“There is a principle which is a bar against all information, which is proof against all arguments, and which cannot fail to keep a man in everlasting ignorance – that principle is contempt prior to investigation.” ~William Paley~
I know the final phrase in this title seems oxymoronic or counterintuitive but let`s explore the premise of this phrase. I enjoy reading books on philosophy and essays by some of the great thinkers of the past. I like fiction but I`m a non-fiction, history nerd. Many of these readings are well known and are required reading in secondary school and college. The names include: Socrates, Plato, Cicero, Aristotle, John Locke, Friedrich Nietzsche, W.E.B. Du Bois, and Karl Marx. There are too many to name here but you get my point.
I`ve been blessed to attend college at a much later than normal time in my life. I was registered at North Georgia College (now The University of North Georgia) in the spring of 1984 but never went to school. Thirty years later, I`m finishing my degree in English and I can appreciate things so much more with a seasoned and more matured mind. I`m having the time of my life doing this at 49. However, I`m bothered by some things I see among the “intellectuals” that I interact with in and out of the classroom. But it`s not just there, intellectuals in general fall into the mindset I`m going to discuss.
The lack of true debate in today`s society
It seems that so many intellectuals put up a wall of pretense with a bold marquee that says, “No absolute truths.” Some do this to protect themselves, others do so because, to them, it somehow gives the appearance of greater intellect to hold a “middle-of-the-road” position on the issues of life. Philosophers, artisans, and writers should always be open to debate the most uncomfortable topics in life; historically, they are the front line in the battles of human liberty and freedom. As a writer, I refuse to be censored by political correctness or bumper sticker slogans that when followed to their logical end are vacant of any wisdom or rationality.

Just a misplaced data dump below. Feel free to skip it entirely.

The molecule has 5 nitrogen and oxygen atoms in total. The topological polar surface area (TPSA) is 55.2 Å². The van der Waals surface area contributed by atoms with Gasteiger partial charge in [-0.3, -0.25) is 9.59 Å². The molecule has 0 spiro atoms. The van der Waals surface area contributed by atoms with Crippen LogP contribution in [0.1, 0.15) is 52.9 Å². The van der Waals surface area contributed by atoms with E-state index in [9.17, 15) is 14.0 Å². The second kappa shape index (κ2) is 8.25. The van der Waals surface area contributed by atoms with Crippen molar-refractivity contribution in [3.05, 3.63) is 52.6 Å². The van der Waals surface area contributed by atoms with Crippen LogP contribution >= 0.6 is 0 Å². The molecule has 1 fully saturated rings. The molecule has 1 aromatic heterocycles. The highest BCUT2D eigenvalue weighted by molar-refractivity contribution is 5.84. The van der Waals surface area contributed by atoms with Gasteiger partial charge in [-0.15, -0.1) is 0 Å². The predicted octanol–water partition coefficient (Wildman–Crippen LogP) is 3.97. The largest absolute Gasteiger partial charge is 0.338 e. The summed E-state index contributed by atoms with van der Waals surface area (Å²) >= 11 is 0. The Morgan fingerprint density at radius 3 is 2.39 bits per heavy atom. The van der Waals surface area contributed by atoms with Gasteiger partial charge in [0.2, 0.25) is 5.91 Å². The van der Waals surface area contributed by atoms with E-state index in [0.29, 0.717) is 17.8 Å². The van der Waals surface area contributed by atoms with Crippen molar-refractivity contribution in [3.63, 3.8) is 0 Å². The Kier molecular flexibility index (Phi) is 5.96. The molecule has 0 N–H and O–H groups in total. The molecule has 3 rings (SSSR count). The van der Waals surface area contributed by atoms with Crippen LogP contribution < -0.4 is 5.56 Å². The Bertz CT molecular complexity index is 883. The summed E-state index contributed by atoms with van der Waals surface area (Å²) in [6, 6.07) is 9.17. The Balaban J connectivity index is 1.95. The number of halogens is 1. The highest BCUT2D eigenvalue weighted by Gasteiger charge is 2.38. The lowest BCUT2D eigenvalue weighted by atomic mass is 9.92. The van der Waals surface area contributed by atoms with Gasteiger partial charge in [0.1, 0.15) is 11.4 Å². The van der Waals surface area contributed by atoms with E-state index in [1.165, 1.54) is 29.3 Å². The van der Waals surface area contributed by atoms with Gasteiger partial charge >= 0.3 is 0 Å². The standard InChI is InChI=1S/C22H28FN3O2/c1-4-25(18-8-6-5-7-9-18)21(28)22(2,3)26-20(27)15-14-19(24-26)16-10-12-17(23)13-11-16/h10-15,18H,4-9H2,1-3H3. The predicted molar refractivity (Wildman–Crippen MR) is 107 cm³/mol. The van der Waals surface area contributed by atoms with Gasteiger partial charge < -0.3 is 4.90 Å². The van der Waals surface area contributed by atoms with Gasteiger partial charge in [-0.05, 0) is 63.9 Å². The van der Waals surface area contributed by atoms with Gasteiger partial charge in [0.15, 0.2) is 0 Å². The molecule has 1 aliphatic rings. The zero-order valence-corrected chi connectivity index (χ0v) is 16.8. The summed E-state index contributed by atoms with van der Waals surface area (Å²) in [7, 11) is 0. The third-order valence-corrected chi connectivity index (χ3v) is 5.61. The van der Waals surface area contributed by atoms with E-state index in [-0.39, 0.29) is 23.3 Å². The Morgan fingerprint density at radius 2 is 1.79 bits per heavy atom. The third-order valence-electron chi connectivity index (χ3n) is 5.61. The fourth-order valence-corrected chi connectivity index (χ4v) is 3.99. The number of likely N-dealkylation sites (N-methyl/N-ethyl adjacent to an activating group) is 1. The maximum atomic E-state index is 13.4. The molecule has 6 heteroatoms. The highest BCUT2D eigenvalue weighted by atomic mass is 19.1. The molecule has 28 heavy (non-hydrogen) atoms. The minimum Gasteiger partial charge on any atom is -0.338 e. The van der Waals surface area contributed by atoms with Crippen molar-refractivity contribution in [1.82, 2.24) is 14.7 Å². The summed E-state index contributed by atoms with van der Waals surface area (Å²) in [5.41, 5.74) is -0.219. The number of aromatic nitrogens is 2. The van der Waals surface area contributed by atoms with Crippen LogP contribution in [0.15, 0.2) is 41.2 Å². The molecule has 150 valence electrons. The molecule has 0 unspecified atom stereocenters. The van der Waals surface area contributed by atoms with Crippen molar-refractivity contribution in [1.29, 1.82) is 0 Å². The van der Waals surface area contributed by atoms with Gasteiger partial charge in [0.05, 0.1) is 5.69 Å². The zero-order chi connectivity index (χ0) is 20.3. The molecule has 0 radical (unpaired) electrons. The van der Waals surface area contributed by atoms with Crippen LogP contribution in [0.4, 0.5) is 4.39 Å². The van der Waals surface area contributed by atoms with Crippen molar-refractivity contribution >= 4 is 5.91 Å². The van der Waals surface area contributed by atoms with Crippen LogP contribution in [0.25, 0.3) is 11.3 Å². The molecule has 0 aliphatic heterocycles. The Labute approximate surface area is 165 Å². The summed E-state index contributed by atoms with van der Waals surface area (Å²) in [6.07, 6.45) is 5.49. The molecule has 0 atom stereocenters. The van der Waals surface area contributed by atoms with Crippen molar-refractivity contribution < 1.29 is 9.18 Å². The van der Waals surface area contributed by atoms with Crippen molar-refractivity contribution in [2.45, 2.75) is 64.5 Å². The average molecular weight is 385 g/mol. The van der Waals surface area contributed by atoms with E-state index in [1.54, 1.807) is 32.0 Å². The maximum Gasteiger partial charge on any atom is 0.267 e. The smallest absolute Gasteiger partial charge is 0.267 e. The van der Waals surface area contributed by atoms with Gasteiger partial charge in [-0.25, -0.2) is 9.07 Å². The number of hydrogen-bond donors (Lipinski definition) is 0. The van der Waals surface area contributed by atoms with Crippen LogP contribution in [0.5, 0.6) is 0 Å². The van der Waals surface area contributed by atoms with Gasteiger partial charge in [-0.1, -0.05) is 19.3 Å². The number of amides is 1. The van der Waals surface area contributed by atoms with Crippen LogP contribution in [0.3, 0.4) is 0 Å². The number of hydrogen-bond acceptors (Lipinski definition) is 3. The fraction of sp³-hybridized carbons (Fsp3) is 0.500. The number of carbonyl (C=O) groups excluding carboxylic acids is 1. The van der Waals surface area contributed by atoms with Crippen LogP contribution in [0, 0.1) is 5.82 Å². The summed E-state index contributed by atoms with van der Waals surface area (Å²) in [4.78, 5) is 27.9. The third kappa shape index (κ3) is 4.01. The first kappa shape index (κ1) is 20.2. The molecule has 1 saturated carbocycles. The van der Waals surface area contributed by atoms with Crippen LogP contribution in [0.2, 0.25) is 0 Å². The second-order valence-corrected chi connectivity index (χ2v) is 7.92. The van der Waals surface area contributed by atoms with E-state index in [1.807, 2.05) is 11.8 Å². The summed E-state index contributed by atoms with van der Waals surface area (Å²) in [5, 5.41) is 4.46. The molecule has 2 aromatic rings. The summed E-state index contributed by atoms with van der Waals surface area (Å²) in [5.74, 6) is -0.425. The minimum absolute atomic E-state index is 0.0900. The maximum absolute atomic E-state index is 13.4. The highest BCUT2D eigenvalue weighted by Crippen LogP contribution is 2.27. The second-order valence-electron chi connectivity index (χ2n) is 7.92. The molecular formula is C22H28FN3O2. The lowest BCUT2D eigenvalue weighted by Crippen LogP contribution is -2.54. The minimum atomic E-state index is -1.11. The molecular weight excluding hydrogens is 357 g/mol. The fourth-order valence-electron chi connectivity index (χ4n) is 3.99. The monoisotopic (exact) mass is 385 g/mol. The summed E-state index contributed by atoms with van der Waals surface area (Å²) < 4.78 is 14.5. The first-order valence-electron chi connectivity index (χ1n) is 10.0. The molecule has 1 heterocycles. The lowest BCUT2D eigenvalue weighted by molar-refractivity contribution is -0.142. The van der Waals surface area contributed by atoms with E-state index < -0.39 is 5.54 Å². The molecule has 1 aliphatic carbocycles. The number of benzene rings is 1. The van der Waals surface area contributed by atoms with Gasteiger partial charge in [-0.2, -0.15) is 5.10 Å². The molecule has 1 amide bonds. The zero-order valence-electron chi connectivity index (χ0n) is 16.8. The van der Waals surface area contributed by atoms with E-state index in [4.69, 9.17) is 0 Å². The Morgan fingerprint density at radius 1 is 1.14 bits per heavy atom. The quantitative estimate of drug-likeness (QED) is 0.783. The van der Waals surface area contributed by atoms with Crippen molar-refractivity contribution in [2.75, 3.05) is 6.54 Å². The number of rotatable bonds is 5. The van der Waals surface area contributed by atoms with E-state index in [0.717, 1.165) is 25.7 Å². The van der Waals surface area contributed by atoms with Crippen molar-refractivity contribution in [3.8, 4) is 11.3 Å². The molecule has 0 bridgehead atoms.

What good can come from educating ourselves, or to read the philosophers of the past (good and bad), or to study classical literature and thought, if we are no longer able to debate?
Debate leads to logical conclusions and truth
The Greeks were the fathers of debate. The great Mars Hill overlooking Athens once held some of the greatest debates offered by a few of the very men I mentioned in the opening paragraph. Today, it seems, we simply regurgitate ideas and philosophies never questioning the truth of their premise, the history of their practice, and the empirical evidence of their success, or failure. This is the very essence of “intellectual stupefaction”; to be so educated, yet, unwilling to challenge the prepackaged narratives, unable to discern wisdom from foolishness, good from evil, right from wrong, or that there may, in fact, be absolute truths in life. We writers must challenge any and all attacks on free speech or debate; we must write about the difficult, the joyous, the painful, the politically incorrect, and the poetic…no matter the cost.